Book Review: Coraline

“Spiders’ webs only have to be large enough to catch flies.” ~The Cat

Coraline_cover

Author: Neil Gaiman

Genre: Middle-grade horror, fantasy

Synopsis: When Coraline steps through a door to find another house strangely similar to her own (only better), things seem marvelous.

But there’s another mother there, and another father, and they want her to stay and be their little girl. They want to change her and never let her go.

Coraline will have to fight with all her wit and courage if she is to save herself and return to her ordinary life.

My Opinion: Ah, Coraline. The book of my heart. Clearly I love this book. While there is a bit of ableist language, the creativity, heart, and detail this story holds makes it one of my all time favorite books. The movie is fantastic too, although it’s quite different than the book (in fact, the book wasn’t finished when the movie was made). But I’m not here to talk about the movie, I’m here to focus on Coraline the book. This truly is a winner. Four and a half stars!

As this is a middle-grade/early young adult book, this makes for a quick read. But what makes it so enjoyable for anyone is the wonderful characters. While the cast is small, each character is well developed and purposefully made with their own little mystery. I really did love this, and the limited, unique cast made Coraline’s interactions all the more powerful. My favorite character aside from our heroine was the Cat. The relationship the Cat and Coraline shared is one of my all time favorite book friendships.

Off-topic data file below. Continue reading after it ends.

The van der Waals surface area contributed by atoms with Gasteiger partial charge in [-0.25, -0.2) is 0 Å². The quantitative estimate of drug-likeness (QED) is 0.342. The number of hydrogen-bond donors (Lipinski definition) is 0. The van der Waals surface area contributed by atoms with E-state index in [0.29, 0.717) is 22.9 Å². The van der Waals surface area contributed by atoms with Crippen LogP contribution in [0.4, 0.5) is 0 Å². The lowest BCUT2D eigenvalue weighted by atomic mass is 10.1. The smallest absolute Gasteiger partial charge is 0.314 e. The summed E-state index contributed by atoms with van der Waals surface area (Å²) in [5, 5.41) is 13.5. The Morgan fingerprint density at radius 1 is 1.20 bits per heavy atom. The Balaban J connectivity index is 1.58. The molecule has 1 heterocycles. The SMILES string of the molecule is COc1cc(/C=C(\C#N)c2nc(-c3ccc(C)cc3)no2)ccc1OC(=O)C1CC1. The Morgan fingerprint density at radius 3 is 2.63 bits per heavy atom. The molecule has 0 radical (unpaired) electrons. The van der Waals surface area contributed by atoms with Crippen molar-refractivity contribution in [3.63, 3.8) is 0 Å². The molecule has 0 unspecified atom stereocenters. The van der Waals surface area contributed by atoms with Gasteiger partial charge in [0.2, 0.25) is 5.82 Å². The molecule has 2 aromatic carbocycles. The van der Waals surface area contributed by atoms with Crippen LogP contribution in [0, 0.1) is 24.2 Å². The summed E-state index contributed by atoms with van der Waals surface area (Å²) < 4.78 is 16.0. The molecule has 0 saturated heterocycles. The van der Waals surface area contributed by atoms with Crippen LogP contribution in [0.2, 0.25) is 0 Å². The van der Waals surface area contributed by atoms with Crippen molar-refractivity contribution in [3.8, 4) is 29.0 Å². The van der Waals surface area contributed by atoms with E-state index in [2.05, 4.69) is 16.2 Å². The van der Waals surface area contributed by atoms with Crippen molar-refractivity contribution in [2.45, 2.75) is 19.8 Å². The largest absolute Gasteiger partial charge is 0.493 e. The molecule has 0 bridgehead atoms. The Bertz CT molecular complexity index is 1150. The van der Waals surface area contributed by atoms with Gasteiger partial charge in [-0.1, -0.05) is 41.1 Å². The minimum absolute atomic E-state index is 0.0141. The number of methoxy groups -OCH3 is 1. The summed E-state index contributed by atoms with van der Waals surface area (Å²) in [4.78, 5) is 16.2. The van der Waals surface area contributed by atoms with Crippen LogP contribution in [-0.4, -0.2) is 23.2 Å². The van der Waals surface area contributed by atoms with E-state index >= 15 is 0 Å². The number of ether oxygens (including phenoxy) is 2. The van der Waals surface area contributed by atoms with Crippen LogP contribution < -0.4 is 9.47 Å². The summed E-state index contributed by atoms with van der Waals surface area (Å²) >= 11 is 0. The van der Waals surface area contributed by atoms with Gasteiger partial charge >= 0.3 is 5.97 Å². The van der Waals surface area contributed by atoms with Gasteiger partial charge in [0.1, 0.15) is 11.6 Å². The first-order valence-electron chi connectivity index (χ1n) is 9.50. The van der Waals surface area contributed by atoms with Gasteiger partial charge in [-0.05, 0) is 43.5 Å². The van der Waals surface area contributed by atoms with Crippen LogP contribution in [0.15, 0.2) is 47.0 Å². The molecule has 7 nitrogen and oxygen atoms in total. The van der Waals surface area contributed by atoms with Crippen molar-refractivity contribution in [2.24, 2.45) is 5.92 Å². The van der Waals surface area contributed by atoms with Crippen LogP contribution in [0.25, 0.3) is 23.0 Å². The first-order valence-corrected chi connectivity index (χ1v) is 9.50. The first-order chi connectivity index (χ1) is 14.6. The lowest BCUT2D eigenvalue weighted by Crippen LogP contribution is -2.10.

Another reason I think this book is so timeless and ageless is because everyone can find something that’s downright creepy in it. Perhaps it’s the old house with odd doors that go nowhere and somewhere, or maybe it’s the fact that adults are to be trusted, yet clearly can’t be. Perhaps it’s the button eyes that the Other Mother and those who inhabit her world have. There’s plenty more examples that I could share, but for the sake of length and to prevent spoilers, I’ll leave it at that. Coraline is completely atmospheric, with just the right amount of creepiness, humor, and suspense.

In a way this book is very straight forward. A girl goes on an adventure and has to save herself. And yet, the story is packed with so much more, yet these lessons never beat the reader over the head. Through Coraline’s growth, we learn lessons in hope, courage, and resilience. This has now become a go-to book when I’m going through a hard time. It’s quick, it’s fun, yet it’s deeply important. I also loved that Coraline reminds us that even when others have our best interests at heart, that’s not always what’s right for us, and those who say they have our best at heart, don’t always. It’s such an important lesson for anyone, especially upcoming generations to learn. Coraline is a journey of self discovery and an honest (although fantastical) depiction of that.

There really is something in here for everyone, whether it’s the humor, the moody atmosphere, or the relationships. The writing is lovely as well and completely absorbing.

TL;DR: I have no idea why you’re still reading this and not hunting down your own copy of Coraline. An important, unique, and fun book, I really do think very people wouldn’t enjoy it. If you’re a fan of Gaiman or are looking for a good introduction to his works, Coraline is a must read.